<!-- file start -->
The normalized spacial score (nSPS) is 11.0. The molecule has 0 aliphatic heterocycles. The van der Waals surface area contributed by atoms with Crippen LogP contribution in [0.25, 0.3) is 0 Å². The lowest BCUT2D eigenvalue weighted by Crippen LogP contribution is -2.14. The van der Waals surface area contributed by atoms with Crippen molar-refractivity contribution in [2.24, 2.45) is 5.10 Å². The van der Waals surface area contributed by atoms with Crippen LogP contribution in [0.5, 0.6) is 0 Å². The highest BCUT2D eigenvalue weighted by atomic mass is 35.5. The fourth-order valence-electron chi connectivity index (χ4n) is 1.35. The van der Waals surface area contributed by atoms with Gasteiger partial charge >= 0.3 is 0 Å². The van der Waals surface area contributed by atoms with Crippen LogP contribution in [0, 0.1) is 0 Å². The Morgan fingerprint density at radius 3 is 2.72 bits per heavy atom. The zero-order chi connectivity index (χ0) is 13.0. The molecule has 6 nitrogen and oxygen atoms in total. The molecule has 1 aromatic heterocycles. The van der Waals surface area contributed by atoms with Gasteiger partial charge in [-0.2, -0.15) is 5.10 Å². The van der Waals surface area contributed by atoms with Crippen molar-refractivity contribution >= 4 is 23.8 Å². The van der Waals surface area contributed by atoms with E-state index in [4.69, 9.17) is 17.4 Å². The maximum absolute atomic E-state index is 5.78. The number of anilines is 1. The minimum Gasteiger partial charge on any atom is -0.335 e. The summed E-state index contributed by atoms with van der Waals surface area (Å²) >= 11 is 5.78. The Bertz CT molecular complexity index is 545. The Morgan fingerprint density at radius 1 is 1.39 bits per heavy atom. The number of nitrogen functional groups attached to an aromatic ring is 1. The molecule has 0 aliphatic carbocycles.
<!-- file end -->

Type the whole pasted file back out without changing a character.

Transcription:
The normalized spacial score (nSPS) is 11.0. The molecule has 0 aliphatic heterocycles. The van der Waals surface area contributed by atoms with Crippen LogP contribution in [0.25, 0.3) is 0 Å². The lowest BCUT2D eigenvalue weighted by Crippen LogP contribution is -2.14. The van der Waals surface area contributed by atoms with Crippen molar-refractivity contribution in [2.24, 2.45) is 5.10 Å². The van der Waals surface area contributed by atoms with Crippen LogP contribution in [0.5, 0.6) is 0 Å². The highest BCUT2D eigenvalue weighted by atomic mass is 35.5. The fourth-order valence-electron chi connectivity index (χ4n) is 1.35. The van der Waals surface area contributed by atoms with Gasteiger partial charge >= 0.3 is 0 Å². The van der Waals surface area contributed by atoms with Crippen LogP contribution in [0, 0.1) is 0 Å². The Morgan fingerprint density at radius 3 is 2.72 bits per heavy atom. The zero-order chi connectivity index (χ0) is 13.0. The molecule has 6 nitrogen and oxygen atoms in total. The molecule has 1 aromatic heterocycles. The van der Waals surface area contributed by atoms with Gasteiger partial charge in [-0.2, -0.15) is 5.10 Å². The van der Waals surface area contributed by atoms with Crippen molar-refractivity contribution >= 4 is 23.8 Å². The van der Waals surface area contributed by atoms with E-state index in [4.69, 9.17) is 17.4 Å². The maximum absolute atomic E-state index is 5.78. The number of anilines is 1. The minimum Gasteiger partial charge on any atom is -0.335 e. The summed E-state index contributed by atoms with van der Waals surface area (Å²) >= 11 is 5.78. The Bertz CT molecular complexity index is 545. The Morgan fingerprint density at radius 1 is 1.39 bits per heavy atom. The number of nitrogen functional groups attached to an aromatic ring is 1. The molecule has 0 aliphatic carbocycles.